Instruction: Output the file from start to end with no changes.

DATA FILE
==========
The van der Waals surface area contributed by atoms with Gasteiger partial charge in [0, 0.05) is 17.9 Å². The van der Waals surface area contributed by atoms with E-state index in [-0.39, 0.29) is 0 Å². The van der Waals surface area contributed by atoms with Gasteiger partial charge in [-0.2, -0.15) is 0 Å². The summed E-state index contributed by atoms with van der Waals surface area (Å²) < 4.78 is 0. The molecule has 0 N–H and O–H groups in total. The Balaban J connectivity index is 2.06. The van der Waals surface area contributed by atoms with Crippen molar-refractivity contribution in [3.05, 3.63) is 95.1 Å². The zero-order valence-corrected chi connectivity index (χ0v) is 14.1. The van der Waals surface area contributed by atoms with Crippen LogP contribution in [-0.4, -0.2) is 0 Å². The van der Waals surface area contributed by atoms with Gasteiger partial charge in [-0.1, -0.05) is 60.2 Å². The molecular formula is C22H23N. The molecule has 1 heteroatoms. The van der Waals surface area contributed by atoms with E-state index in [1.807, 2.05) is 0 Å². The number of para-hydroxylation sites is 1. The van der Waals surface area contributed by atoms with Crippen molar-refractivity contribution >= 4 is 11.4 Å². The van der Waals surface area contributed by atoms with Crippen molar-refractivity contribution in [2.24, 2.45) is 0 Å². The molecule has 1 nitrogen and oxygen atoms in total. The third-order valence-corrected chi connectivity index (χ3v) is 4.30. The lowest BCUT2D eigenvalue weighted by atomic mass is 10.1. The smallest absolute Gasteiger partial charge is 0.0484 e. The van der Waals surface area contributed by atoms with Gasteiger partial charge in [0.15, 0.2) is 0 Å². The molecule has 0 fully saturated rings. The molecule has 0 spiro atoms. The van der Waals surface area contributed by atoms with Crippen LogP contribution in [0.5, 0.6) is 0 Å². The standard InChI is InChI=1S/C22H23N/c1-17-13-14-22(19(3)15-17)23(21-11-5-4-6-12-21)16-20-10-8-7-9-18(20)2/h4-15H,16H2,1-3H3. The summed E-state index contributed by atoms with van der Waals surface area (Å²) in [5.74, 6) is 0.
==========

The van der Waals surface area contributed by atoms with Gasteiger partial charge in [0, 0.05) is 17.9 Å². The van der Waals surface area contributed by atoms with E-state index in [-0.39, 0.29) is 0 Å². The van der Waals surface area contributed by atoms with Gasteiger partial charge in [-0.2, -0.15) is 0 Å². The summed E-state index contributed by atoms with van der Waals surface area (Å²) < 4.78 is 0. The molecule has 0 N–H and O–H groups in total. The Balaban J connectivity index is 2.06. The van der Waals surface area contributed by atoms with Crippen molar-refractivity contribution in [3.05, 3.63) is 95.1 Å². The zero-order valence-corrected chi connectivity index (χ0v) is 14.1. The van der Waals surface area contributed by atoms with Crippen LogP contribution in [-0.4, -0.2) is 0 Å². The van der Waals surface area contributed by atoms with Gasteiger partial charge in [-0.1, -0.05) is 60.2 Å². The molecular formula is C22H23N. The molecule has 1 heteroatoms. The van der Waals surface area contributed by atoms with E-state index in [1.807, 2.05) is 0 Å². The number of para-hydroxylation sites is 1. The van der Waals surface area contributed by atoms with Crippen molar-refractivity contribution >= 4 is 11.4 Å². The van der Waals surface area contributed by atoms with Crippen molar-refractivity contribution in [2.24, 2.45) is 0 Å². The molecule has 1 nitrogen and oxygen atoms in total. The third-order valence-corrected chi connectivity index (χ3v) is 4.30. The lowest BCUT2D eigenvalue weighted by atomic mass is 10.1. The smallest absolute Gasteiger partial charge is 0.0484 e. The van der Waals surface area contributed by atoms with Gasteiger partial charge in [0.15, 0.2) is 0 Å². The molecule has 0 fully saturated rings. The molecule has 0 spiro atoms. The van der Waals surface area contributed by atoms with Crippen LogP contribution in [0.5, 0.6) is 0 Å². The standard InChI is InChI=1S/C22H23N/c1-17-13-14-22(19(3)15-17)23(21-11-5-4-6-12-21)16-20-10-8-7-9-18(20)2/h4-15H,16H2,1-3H3. The summed E-state index contributed by atoms with van der Waals surface area (Å²) in [5.74, 6) is 0.